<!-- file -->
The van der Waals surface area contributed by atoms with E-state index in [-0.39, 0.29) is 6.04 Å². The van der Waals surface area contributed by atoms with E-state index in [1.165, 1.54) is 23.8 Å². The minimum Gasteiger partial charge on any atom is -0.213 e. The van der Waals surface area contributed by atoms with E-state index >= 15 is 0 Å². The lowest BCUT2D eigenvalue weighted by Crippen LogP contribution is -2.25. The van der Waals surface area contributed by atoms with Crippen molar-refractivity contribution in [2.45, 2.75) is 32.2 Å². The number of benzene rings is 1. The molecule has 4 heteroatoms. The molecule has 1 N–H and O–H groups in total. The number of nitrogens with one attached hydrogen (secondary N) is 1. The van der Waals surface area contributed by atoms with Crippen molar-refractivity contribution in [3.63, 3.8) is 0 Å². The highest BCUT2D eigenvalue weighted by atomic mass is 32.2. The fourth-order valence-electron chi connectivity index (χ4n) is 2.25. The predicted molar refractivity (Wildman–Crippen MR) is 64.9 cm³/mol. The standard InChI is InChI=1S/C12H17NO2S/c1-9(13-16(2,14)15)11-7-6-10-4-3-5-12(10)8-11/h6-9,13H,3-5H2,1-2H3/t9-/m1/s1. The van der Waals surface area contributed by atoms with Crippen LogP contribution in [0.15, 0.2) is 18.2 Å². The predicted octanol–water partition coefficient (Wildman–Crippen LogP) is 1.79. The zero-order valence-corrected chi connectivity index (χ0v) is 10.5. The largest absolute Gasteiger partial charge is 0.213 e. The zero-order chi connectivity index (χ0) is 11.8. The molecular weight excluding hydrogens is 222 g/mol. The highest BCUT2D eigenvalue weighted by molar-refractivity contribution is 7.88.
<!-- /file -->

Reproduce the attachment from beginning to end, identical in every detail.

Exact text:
The van der Waals surface area contributed by atoms with E-state index in [-0.39, 0.29) is 6.04 Å². The van der Waals surface area contributed by atoms with E-state index in [1.165, 1.54) is 23.8 Å². The minimum Gasteiger partial charge on any atom is -0.213 e. The van der Waals surface area contributed by atoms with E-state index >= 15 is 0 Å². The lowest BCUT2D eigenvalue weighted by Crippen LogP contribution is -2.25. The van der Waals surface area contributed by atoms with Crippen molar-refractivity contribution in [2.45, 2.75) is 32.2 Å². The number of benzene rings is 1. The molecule has 4 heteroatoms. The molecule has 1 N–H and O–H groups in total. The number of nitrogens with one attached hydrogen (secondary N) is 1. The van der Waals surface area contributed by atoms with Crippen molar-refractivity contribution in [3.63, 3.8) is 0 Å². The highest BCUT2D eigenvalue weighted by atomic mass is 32.2. The fourth-order valence-electron chi connectivity index (χ4n) is 2.25. The predicted molar refractivity (Wildman–Crippen MR) is 64.9 cm³/mol. The standard InChI is InChI=1S/C12H17NO2S/c1-9(13-16(2,14)15)11-7-6-10-4-3-5-12(10)8-11/h6-9,13H,3-5H2,1-2H3/t9-/m1/s1. The van der Waals surface area contributed by atoms with Crippen LogP contribution in [0.15, 0.2) is 18.2 Å². The predicted octanol–water partition coefficient (Wildman–Crippen LogP) is 1.79. The zero-order valence-corrected chi connectivity index (χ0v) is 10.5. The largest absolute Gasteiger partial charge is 0.213 e. The zero-order chi connectivity index (χ0) is 11.8. The molecular weight excluding hydrogens is 222 g/mol. The highest BCUT2D eigenvalue weighted by molar-refractivity contribution is 7.88.